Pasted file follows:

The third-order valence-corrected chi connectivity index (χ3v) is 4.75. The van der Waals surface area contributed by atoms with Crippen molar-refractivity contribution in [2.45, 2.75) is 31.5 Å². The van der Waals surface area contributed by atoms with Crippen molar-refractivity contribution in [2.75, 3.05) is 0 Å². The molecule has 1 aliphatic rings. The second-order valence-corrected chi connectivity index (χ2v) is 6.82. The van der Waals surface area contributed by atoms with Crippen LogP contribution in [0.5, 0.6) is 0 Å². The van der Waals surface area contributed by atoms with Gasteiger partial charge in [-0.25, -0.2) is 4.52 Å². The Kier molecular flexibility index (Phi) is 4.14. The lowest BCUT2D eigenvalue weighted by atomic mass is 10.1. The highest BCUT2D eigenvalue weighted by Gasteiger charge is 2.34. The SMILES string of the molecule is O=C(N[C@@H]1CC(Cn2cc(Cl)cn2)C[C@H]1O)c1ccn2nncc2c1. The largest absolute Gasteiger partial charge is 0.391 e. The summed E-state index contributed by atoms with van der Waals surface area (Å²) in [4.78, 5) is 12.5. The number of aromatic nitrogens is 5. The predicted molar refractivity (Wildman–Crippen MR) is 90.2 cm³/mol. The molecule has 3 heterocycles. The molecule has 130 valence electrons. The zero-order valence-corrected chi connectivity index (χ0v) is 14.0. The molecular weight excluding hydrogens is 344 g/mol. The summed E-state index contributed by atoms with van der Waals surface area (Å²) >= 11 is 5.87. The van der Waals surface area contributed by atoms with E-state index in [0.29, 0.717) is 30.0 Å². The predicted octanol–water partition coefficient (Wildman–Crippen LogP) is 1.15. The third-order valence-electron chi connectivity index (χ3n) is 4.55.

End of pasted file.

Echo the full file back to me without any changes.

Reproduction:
The third-order valence-corrected chi connectivity index (χ3v) is 4.75. The van der Waals surface area contributed by atoms with Crippen molar-refractivity contribution in [2.45, 2.75) is 31.5 Å². The van der Waals surface area contributed by atoms with Crippen molar-refractivity contribution in [2.75, 3.05) is 0 Å². The molecule has 1 aliphatic rings. The second-order valence-corrected chi connectivity index (χ2v) is 6.82. The van der Waals surface area contributed by atoms with Crippen LogP contribution in [0.5, 0.6) is 0 Å². The van der Waals surface area contributed by atoms with Gasteiger partial charge in [-0.25, -0.2) is 4.52 Å². The Kier molecular flexibility index (Phi) is 4.14. The lowest BCUT2D eigenvalue weighted by atomic mass is 10.1. The highest BCUT2D eigenvalue weighted by Gasteiger charge is 2.34. The SMILES string of the molecule is O=C(N[C@@H]1CC(Cn2cc(Cl)cn2)C[C@H]1O)c1ccn2nncc2c1. The largest absolute Gasteiger partial charge is 0.391 e. The summed E-state index contributed by atoms with van der Waals surface area (Å²) in [4.78, 5) is 12.5. The number of aromatic nitrogens is 5. The predicted molar refractivity (Wildman–Crippen MR) is 90.2 cm³/mol. The molecule has 3 heterocycles. The molecule has 130 valence electrons. The zero-order valence-corrected chi connectivity index (χ0v) is 14.0. The molecular weight excluding hydrogens is 344 g/mol. The summed E-state index contributed by atoms with van der Waals surface area (Å²) >= 11 is 5.87. The van der Waals surface area contributed by atoms with E-state index in [0.29, 0.717) is 30.0 Å². The predicted octanol–water partition coefficient (Wildman–Crippen LogP) is 1.15. The third-order valence-electron chi connectivity index (χ3n) is 4.55.